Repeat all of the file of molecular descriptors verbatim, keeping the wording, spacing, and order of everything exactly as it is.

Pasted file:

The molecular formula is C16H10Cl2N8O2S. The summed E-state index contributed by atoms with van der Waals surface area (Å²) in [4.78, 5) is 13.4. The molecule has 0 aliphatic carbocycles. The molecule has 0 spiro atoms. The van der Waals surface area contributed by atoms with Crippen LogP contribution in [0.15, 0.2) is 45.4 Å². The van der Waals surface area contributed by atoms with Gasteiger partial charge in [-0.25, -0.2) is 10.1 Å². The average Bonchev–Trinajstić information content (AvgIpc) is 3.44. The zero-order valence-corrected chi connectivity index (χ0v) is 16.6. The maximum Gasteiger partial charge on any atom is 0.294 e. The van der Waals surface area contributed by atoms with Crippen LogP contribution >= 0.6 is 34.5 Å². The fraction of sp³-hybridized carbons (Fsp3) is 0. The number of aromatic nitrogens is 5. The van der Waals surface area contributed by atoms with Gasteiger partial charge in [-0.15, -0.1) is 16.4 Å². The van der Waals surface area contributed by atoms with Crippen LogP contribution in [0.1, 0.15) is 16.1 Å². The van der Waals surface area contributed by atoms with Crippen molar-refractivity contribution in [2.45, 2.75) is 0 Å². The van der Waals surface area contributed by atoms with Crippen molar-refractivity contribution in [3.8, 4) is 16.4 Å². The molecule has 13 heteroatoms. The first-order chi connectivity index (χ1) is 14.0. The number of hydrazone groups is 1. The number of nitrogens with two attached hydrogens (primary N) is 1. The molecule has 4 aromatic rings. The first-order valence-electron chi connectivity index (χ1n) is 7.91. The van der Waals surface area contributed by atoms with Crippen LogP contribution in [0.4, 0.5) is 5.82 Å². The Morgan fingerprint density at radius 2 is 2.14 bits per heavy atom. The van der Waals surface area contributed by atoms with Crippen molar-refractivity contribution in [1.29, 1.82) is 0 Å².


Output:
The molecular formula is C16H10Cl2N8O2S. The summed E-state index contributed by atoms with van der Waals surface area (Å²) in [4.78, 5) is 13.4. The molecule has 0 aliphatic carbocycles. The molecule has 0 spiro atoms. The van der Waals surface area contributed by atoms with Crippen LogP contribution in [0.15, 0.2) is 45.4 Å². The van der Waals surface area contributed by atoms with Gasteiger partial charge in [-0.25, -0.2) is 10.1 Å². The average Bonchev–Trinajstić information content (AvgIpc) is 3.44. The zero-order valence-corrected chi connectivity index (χ0v) is 16.6. The maximum Gasteiger partial charge on any atom is 0.294 e. The van der Waals surface area contributed by atoms with Crippen LogP contribution >= 0.6 is 34.5 Å². The fraction of sp³-hybridized carbons (Fsp3) is 0. The number of aromatic nitrogens is 5. The van der Waals surface area contributed by atoms with Gasteiger partial charge in [-0.15, -0.1) is 16.4 Å². The van der Waals surface area contributed by atoms with Crippen LogP contribution in [0.1, 0.15) is 16.1 Å². The van der Waals surface area contributed by atoms with Crippen molar-refractivity contribution in [2.45, 2.75) is 0 Å². The van der Waals surface area contributed by atoms with Crippen molar-refractivity contribution in [3.8, 4) is 16.4 Å². The molecule has 13 heteroatoms. The first-order chi connectivity index (χ1) is 14.0. The number of hydrazone groups is 1. The number of nitrogens with two attached hydrogens (primary N) is 1. The molecule has 4 aromatic rings. The first-order valence-electron chi connectivity index (χ1n) is 7.91. The van der Waals surface area contributed by atoms with Crippen LogP contribution in [0.4, 0.5) is 5.82 Å². The Morgan fingerprint density at radius 2 is 2.14 bits per heavy atom. The van der Waals surface area contributed by atoms with Crippen molar-refractivity contribution in [1.29, 1.82) is 0 Å².